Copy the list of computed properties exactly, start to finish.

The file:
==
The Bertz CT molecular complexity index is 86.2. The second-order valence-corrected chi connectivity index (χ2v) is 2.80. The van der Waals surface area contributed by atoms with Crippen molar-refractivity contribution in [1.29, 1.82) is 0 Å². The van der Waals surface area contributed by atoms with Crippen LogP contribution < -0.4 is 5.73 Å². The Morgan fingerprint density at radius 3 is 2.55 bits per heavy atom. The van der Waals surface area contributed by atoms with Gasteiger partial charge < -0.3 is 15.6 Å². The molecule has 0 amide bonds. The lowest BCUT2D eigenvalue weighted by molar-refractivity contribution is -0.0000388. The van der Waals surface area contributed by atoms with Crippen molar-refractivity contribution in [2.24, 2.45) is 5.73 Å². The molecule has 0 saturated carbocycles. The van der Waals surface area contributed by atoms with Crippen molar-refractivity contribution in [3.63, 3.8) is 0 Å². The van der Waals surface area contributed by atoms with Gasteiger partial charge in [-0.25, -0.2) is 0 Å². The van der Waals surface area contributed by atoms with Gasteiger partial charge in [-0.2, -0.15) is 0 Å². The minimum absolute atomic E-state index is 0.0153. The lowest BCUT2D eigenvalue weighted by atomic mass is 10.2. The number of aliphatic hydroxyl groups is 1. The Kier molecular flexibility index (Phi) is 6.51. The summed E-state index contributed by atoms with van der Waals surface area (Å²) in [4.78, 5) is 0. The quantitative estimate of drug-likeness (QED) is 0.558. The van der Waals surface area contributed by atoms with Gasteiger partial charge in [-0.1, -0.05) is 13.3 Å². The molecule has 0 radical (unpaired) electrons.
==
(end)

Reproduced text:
The Bertz CT molecular complexity index is 86.2. The second-order valence-corrected chi connectivity index (χ2v) is 2.80. The van der Waals surface area contributed by atoms with Crippen molar-refractivity contribution in [1.29, 1.82) is 0 Å². The van der Waals surface area contributed by atoms with Crippen LogP contribution < -0.4 is 5.73 Å². The Morgan fingerprint density at radius 3 is 2.55 bits per heavy atom. The van der Waals surface area contributed by atoms with Gasteiger partial charge < -0.3 is 15.6 Å². The molecule has 0 amide bonds. The lowest BCUT2D eigenvalue weighted by molar-refractivity contribution is -0.0000388. The van der Waals surface area contributed by atoms with Crippen molar-refractivity contribution in [2.24, 2.45) is 5.73 Å². The molecule has 0 saturated carbocycles. The van der Waals surface area contributed by atoms with Crippen molar-refractivity contribution in [3.63, 3.8) is 0 Å². The van der Waals surface area contributed by atoms with Gasteiger partial charge in [-0.25, -0.2) is 0 Å². The van der Waals surface area contributed by atoms with Gasteiger partial charge in [-0.2, -0.15) is 0 Å². The minimum absolute atomic E-state index is 0.0153. The lowest BCUT2D eigenvalue weighted by atomic mass is 10.2. The number of aliphatic hydroxyl groups is 1. The Kier molecular flexibility index (Phi) is 6.51. The summed E-state index contributed by atoms with van der Waals surface area (Å²) in [4.78, 5) is 0. The quantitative estimate of drug-likeness (QED) is 0.558. The van der Waals surface area contributed by atoms with Gasteiger partial charge in [-0.1, -0.05) is 13.3 Å². The molecule has 0 radical (unpaired) electrons.